During calibration, any small amount of detector output due to extraneous radiation on the front of the radiation detector is nulled out by the monitoring circuit. This is, with the radiation passing through apertures 26, 23 and 22 and not reflected back, the monitoring circuit is set at zero. Once the monitoring circuit has been set at zero, a specular reference mirror is placed against the end surface of the mirror surface element in the position represented by the dotted line 27. Since the surface is at an angle with respect to the optical axis of the device, specular reflection does not fall on the aperture on the radiation detector. It is not necessary that a specular reference mirror be used for calibration. However, whatever reflecting calibration surface is used, the monitoring circuit is set at unity or full scale. The device is now ready for measuring the reflectivity of any desired surface with respect to the reference surface.
In use, the surface of an object to be measured is placed against the output end of the reflectometer. The probing beam from the laser is focused through the aperture in the radiation detector and out through the output end of the mirrored wall element. The radiation strikes the surface nearly perpendicularly but at a slight angle due to the slope of the end of the device. The radiation not absorbed by the surface is not reflected straight back but onto the mirrored wall and thence reflected to the detector.
Through normal operation, the radiation incident on the radiation detector will accordingly be represented by the monitoring equipment. In order to obtain a profile of the reflectivity of the surface or to locate the greatest or least reflective portion of the surface, the object may be moved across the end of the reflectometer and the outputs observed or recorded.
With the advent of fiber optics, a fiber bundle can be secured to the input of the reflectometer and the radiation directed from the laser into the fiber bundle and from the fiber bundle into the reflectometer device. By such an arrangement, a small portion of a large stationary object could be checked if desired.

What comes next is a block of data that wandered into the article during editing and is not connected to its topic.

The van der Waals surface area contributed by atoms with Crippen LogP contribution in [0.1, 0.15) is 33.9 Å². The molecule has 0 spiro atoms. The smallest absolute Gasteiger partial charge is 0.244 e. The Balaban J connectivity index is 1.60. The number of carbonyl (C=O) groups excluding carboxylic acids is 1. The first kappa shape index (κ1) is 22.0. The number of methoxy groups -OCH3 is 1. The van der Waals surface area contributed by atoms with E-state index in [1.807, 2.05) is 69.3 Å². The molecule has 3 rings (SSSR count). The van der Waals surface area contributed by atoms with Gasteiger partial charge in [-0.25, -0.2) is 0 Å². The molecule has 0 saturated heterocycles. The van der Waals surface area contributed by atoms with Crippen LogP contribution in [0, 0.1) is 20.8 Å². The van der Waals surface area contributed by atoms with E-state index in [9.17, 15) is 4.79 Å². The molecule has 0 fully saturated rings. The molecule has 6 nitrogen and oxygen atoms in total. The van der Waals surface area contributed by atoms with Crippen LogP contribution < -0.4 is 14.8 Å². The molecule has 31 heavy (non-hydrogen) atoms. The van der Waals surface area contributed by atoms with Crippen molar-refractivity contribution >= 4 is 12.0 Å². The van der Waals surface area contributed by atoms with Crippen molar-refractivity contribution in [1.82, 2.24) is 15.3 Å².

Heat of the detector element is carried off by the body of the housing by conduction. Coolant means may be provided to cool the body of the device, thereby additionally cooling the radiation detector, if desired.
By proper vertical mounting of the reflectometer, measurement of the reflectivities of molten material 31 may be made as shown in FIG. 2. Water-cooling means 32 must be provided for the reflectometer head as well as the injection of a gas into the mirror element through aperture 28 to prevent mirror contamination and provide additional cooling. With this technique, the reflectivity vs temperature profiles can be carried into the molten region, if desired. A temperature monitor 33 may be used to measure the temperature of the molten material.
Obviously many modifications and variations of the present invention are possible in light of the above teachings. It is therefore to be understood that within the scope of the appended claims the invention may be practiced otherwise than as specifically described.
|Cited Patent||Filing date||Publication date||Applicant||Title|
|US2311101 *||Mar 6, 1941||Feb 16, 1943||Eastman Kodak Co||Densitometer|
|Citing Patent||Filing date||Publication date||Applicant||Title|
|US4402613 *||Mar 29, 1979||Sep 6, 1983||Advanced Semiconductor Materials America||Surface inspection system|
|US5293211 *||Oct 6, 1983||Mar 8, 1994||The United States Of America As Represented By The Secretary Of The Air Force||Microreflectometer system|
|US5859703 *||May 16, 1997||Jan 12, 1999||Pfizer Inc.||Spectrophotometric analysis|
|U.S. Classification||356/445, 356/446|